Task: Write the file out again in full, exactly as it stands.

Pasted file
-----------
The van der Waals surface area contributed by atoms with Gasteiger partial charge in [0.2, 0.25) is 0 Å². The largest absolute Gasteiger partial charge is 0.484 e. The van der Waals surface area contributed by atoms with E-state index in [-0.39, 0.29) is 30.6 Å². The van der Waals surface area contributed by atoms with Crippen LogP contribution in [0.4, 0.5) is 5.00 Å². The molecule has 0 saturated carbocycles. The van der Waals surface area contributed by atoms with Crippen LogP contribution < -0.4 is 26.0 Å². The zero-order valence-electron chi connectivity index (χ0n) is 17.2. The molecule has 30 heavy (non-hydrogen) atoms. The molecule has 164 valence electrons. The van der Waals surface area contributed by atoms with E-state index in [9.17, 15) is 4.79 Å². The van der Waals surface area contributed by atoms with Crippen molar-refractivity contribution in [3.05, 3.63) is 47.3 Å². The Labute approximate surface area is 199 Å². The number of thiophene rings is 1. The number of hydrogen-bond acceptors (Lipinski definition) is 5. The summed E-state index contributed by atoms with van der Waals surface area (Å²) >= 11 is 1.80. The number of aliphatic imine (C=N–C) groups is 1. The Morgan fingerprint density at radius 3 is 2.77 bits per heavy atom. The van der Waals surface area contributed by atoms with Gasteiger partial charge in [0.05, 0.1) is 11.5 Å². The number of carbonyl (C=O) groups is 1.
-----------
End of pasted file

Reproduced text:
The van der Waals surface area contributed by atoms with Gasteiger partial charge in [0.2, 0.25) is 0 Å². The largest absolute Gasteiger partial charge is 0.484 e. The van der Waals surface area contributed by atoms with E-state index in [-0.39, 0.29) is 30.6 Å². The van der Waals surface area contributed by atoms with Crippen LogP contribution in [0.4, 0.5) is 5.00 Å². The molecule has 0 saturated carbocycles. The van der Waals surface area contributed by atoms with Crippen LogP contribution < -0.4 is 26.0 Å². The zero-order valence-electron chi connectivity index (χ0n) is 17.2. The molecule has 30 heavy (non-hydrogen) atoms. The molecule has 164 valence electrons. The van der Waals surface area contributed by atoms with E-state index in [9.17, 15) is 4.79 Å². The van der Waals surface area contributed by atoms with Crippen molar-refractivity contribution in [3.05, 3.63) is 47.3 Å². The Labute approximate surface area is 199 Å². The number of thiophene rings is 1. The number of hydrogen-bond acceptors (Lipinski definition) is 5. The summed E-state index contributed by atoms with van der Waals surface area (Å²) >= 11 is 1.80. The number of aliphatic imine (C=N–C) groups is 1. The Morgan fingerprint density at radius 3 is 2.77 bits per heavy atom. The van der Waals surface area contributed by atoms with Gasteiger partial charge in [0.05, 0.1) is 11.5 Å². The number of carbonyl (C=O) groups is 1.